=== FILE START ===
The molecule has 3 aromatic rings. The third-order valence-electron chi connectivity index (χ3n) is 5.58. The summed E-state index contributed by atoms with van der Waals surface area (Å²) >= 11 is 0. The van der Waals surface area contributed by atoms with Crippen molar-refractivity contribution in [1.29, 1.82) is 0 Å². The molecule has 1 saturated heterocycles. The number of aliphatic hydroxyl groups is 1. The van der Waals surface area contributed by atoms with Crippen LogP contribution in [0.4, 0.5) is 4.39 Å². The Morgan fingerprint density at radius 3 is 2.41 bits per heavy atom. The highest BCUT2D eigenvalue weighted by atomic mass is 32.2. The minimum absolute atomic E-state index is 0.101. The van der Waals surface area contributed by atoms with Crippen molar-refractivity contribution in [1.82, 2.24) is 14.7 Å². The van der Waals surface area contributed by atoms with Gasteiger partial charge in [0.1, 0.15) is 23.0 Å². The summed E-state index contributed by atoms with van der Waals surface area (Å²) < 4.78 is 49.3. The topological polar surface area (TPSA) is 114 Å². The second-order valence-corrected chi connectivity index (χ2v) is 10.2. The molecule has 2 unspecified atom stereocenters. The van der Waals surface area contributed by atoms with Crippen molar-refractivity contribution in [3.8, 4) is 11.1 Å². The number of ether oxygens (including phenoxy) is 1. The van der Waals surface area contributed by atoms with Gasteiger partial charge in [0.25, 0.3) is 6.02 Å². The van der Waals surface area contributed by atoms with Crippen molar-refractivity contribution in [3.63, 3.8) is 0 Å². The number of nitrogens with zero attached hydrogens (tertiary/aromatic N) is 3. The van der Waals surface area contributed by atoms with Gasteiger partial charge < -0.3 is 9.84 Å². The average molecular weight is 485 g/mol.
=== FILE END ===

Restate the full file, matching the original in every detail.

The molecule has 3 aromatic rings. The third-order valence-electron chi connectivity index (χ3n) is 5.58. The summed E-state index contributed by atoms with van der Waals surface area (Å²) >= 11 is 0. The van der Waals surface area contributed by atoms with Crippen molar-refractivity contribution in [1.29, 1.82) is 0 Å². The molecule has 1 saturated heterocycles. The number of aliphatic hydroxyl groups is 1. The van der Waals surface area contributed by atoms with Crippen LogP contribution in [0.4, 0.5) is 4.39 Å². The Morgan fingerprint density at radius 3 is 2.41 bits per heavy atom. The highest BCUT2D eigenvalue weighted by atomic mass is 32.2. The minimum absolute atomic E-state index is 0.101. The van der Waals surface area contributed by atoms with Crippen molar-refractivity contribution in [1.82, 2.24) is 14.7 Å². The van der Waals surface area contributed by atoms with Gasteiger partial charge in [0.1, 0.15) is 23.0 Å². The summed E-state index contributed by atoms with van der Waals surface area (Å²) < 4.78 is 49.3. The topological polar surface area (TPSA) is 114 Å². The second-order valence-corrected chi connectivity index (χ2v) is 10.2. The molecule has 2 unspecified atom stereocenters. The van der Waals surface area contributed by atoms with Crippen molar-refractivity contribution in [3.8, 4) is 11.1 Å². The number of ether oxygens (including phenoxy) is 1. The van der Waals surface area contributed by atoms with Gasteiger partial charge in [0.25, 0.3) is 6.02 Å². The van der Waals surface area contributed by atoms with Crippen molar-refractivity contribution in [3.63, 3.8) is 0 Å². The number of nitrogens with zero attached hydrogens (tertiary/aromatic N) is 3. The van der Waals surface area contributed by atoms with Gasteiger partial charge < -0.3 is 9.84 Å². The average molecular weight is 485 g/mol.